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Broker remuneration reform behind schedule

Broker remuneration reform behind schedule

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Tas Bindi 4 minute read

The implementation of Sedgwick’s 2017 recommendations on mortgage broker and aggregator remuneration remains behind schedule, an ABA-commissioned update report has concluded.

Stephen Sedgwick, a former public service commissioner who was tasked by the Australian Banking Association to conduct a review of remuneration in the retail banking industry, has concluded that while the banks are on track to meeting their 2020 deadline for overhauling staff pay, the industry “has not responded satisfactorily” to the changes he suggested to reduce the “inherent risks” in the mortgage broker and aggregator remuneration models. 

In the first Sedgwick report, which was published in April 2017, he presented a number of recommendations on removing “inherent conflicts” in broker and aggregator remuneration models, including that:

  • Long trails should be abolished, but “a modest element” of deferred remuneration should be retained.
  • Lenders should provide a “fee-based upfront payment” to brokers that is based on the complexity of the loan and/or the effort required to secure the loan rather than based on the size of the loan.
  • Lenders should stop providing volume-based incentives that are additional to upfront and trail commissions, as well as providing non-transparent soft dollar payments in favour of more transparent methods to support training, etc.
  • Lenders should stop the practice of increasing the incentives payable to brokers when engaging in sales campaigns.

Mr Sedgwick acknowledged that mortgage broker remuneration has been a “hotly contested public policy issue”, with the debate on how brokers should be paid intensifying since the release of his recommendations in 2017, especially after commissioner Kenneth Hayne advised that lender-paid commissions be replaced with a borrower-pays model.

There continues to be uncertainty around what action the next elected government will take in response to the banking royal commission’s recommendations, Mr Sedgwick wrote, and so it is understandable that there has been some reluctance to take action on his proposals.

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“I understand also that some who may have preferred a fee-based model felt constrained in taking unilateral action (and the competition law precludes collusion), including fears that the first mover disadvantage could be significant while the industry adjusted,” he continued.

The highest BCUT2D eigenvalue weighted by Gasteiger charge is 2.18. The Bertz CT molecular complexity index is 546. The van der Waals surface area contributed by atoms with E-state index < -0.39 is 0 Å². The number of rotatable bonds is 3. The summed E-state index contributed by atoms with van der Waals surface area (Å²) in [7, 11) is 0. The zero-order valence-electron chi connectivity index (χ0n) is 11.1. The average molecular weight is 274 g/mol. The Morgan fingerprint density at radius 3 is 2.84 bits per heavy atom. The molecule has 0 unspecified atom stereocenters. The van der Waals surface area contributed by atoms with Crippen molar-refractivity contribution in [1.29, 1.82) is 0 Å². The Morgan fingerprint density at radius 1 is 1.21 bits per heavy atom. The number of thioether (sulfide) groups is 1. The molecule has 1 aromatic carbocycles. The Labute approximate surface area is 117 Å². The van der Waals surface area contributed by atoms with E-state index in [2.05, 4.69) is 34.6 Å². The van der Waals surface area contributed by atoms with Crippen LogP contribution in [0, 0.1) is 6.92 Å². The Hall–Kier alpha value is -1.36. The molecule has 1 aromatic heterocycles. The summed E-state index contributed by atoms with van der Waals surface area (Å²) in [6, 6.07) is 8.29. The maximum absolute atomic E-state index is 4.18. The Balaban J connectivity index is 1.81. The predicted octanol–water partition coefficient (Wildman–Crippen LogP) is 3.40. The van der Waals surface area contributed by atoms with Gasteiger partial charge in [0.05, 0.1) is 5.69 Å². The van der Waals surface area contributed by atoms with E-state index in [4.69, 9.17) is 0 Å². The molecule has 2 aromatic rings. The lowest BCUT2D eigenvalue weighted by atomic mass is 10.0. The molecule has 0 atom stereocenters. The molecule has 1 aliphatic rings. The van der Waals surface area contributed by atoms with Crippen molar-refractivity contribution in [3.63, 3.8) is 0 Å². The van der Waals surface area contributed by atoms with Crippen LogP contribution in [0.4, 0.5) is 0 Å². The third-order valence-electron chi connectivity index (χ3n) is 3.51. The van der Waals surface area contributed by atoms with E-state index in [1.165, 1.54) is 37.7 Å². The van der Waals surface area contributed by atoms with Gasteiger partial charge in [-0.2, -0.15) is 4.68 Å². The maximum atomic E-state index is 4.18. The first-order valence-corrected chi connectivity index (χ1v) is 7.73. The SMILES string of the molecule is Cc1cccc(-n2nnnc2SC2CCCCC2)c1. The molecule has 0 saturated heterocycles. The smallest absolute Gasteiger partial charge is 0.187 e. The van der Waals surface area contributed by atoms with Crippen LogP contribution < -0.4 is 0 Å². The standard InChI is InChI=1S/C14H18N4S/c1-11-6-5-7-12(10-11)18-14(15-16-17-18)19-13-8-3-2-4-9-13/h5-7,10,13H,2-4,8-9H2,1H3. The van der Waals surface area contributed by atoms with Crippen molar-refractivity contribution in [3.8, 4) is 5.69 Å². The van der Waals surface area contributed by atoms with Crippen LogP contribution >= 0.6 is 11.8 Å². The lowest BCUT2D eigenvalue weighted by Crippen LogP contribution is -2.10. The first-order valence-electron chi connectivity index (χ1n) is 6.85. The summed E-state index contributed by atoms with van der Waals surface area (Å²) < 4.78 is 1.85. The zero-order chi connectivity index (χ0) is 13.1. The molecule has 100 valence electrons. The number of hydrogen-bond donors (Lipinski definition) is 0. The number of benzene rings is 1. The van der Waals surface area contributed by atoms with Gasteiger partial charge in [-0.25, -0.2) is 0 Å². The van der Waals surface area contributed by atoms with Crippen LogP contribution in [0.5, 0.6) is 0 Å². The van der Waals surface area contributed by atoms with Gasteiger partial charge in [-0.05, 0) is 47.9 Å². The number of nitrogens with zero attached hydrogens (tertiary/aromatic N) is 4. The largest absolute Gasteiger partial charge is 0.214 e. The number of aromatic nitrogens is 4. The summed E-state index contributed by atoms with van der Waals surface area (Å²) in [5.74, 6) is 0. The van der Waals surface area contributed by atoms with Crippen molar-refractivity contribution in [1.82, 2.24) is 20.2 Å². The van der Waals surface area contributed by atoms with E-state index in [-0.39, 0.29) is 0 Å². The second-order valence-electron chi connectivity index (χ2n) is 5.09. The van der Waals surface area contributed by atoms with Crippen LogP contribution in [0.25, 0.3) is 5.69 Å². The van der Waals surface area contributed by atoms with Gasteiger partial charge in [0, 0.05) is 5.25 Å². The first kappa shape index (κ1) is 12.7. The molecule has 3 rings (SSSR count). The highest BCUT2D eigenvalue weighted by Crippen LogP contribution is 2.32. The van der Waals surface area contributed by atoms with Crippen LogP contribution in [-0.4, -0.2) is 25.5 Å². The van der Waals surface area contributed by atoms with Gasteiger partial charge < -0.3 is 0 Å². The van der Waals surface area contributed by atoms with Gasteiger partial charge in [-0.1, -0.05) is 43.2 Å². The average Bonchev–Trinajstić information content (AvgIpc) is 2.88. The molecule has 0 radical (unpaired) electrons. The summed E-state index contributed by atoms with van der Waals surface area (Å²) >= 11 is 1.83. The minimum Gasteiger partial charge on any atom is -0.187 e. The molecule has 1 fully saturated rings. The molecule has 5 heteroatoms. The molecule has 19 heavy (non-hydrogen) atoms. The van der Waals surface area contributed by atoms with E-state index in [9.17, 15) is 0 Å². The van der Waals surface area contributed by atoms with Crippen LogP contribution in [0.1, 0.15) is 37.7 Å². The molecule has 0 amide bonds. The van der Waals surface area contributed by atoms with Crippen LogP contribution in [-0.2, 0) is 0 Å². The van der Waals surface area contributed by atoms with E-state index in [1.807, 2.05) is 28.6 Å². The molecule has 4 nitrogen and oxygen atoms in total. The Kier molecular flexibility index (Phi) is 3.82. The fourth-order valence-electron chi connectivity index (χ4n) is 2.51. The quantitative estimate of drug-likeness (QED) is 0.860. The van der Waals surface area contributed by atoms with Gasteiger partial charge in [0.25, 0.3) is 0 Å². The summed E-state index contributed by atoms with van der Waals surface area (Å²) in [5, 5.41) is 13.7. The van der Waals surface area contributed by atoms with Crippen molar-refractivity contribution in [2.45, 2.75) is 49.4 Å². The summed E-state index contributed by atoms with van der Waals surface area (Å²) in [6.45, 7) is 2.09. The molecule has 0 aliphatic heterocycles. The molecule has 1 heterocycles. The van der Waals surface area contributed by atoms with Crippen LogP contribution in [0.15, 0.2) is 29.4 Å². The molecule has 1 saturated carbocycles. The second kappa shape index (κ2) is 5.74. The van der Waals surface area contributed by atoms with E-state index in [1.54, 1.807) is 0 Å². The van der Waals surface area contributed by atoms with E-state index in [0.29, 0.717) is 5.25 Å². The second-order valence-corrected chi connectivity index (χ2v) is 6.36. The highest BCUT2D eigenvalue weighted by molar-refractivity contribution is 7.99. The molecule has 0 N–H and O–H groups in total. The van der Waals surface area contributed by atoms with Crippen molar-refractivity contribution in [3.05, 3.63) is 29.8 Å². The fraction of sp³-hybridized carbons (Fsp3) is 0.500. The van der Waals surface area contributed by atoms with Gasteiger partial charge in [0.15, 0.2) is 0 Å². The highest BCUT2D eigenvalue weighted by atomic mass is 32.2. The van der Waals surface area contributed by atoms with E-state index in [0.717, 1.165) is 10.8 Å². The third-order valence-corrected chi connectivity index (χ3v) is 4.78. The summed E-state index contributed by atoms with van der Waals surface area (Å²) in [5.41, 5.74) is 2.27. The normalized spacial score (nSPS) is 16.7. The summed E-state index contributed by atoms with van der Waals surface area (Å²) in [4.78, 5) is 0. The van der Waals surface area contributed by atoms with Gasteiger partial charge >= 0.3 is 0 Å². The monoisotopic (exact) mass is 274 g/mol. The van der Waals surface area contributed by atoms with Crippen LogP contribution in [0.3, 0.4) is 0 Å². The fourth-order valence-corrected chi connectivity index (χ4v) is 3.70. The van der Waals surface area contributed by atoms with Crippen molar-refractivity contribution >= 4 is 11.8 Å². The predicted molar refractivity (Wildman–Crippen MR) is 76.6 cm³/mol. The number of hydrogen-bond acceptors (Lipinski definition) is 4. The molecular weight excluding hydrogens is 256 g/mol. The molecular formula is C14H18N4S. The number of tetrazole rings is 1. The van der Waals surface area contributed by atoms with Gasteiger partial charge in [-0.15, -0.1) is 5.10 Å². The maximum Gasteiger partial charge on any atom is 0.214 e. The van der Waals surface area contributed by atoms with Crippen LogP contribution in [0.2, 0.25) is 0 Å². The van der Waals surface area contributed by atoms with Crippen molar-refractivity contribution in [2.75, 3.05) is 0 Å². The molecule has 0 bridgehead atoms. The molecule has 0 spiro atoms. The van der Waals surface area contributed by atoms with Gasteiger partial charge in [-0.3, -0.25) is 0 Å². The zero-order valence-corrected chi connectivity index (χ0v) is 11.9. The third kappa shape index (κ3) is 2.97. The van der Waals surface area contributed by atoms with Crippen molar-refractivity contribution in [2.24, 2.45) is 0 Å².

While Mr Sedgwick questioned the longevity of trailing commissions, saying that it is “difficult to justify”, he advised that some component of deferred remuneration should be retained to “better align broker, banker and customer interests around arranging a loan that best meets the customer’s needs, as understood at the time the loan is taken out”.  

Both major political parties were firm in their initial statements that they would be implementing commissioner Hayne’s 76 recommendations, but have since backpedalled. 

Following widespread campaigning and lobbying by the broking industry, the Liberal Party announced that, if re-elected, it would look at reviewing the impacts of removing trail in three years’ time rather than abolishing it next year as originally announced, while the Labor Party proposed that lenders instead pay brokers a standardised upfront commission as a proportion of the loan amount. It suggested that commissions be capped at a fixed rate of 1.1 per cent.  

Mr Sedgwick also suggested that lenders should work with the Australian Securities and Investments Commission and the Australian Competition and Consumer Commission to move towards a lender-paid fee-for-service model “that preserves the viability of the third party channel but links payments to the effort expended in securing the loan for the customer rather than the value of the loan secured”.

“[It] is clear that there are concerns that brokers may not have the market power necessary to secure a price sufficient to preserve the long-term viability of the mortgage broker sub-sector,” he noted in his update.

The former commissioner additionally advised that a further review of the implementation of the recommendations be conducted in 2021.

“Hopefully, the legal and regulatory framework within which mortgage broking operates will have been clarified by the time of the 2021 review,” he wrote.

On the other hand, lenders have been found to be on track to meet their 2020 deadline to overhaul staff remuneration.

Mr Sedgwick wrote that in 2018, four banks continued to measure variable remuneration based on at least one financial element of a scorecard in isolation from the other elements.

However, no bank “overly calculates in 2019 variable remuneration for retail staff solely by direct reference to an individual’s performance relative to their sales targets”.

But more work is required to “minimise the risk that sellers will receive ‘mixed messages’ about the importance of sales”, according to Mr Sedgwick. 

[Related: Treasurer delays trail abolition date]

Broker remuneration reform behind schedule
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Tas Bindi

Tas Bindi

Tas Bindi is the features editor for The Adviser magazine. She writes about the mortgage industry, macroeconomics, fintech, financial regulation, and market trends.  

Prior to joining Momentum Media, Tas wrote for business and technology titles such as ZDNet, TechRepublic, Startup Daily, and Dynamic Business. 

You can reach her on This email address is being protected from spambots. You need JavaScript enabled to view it..

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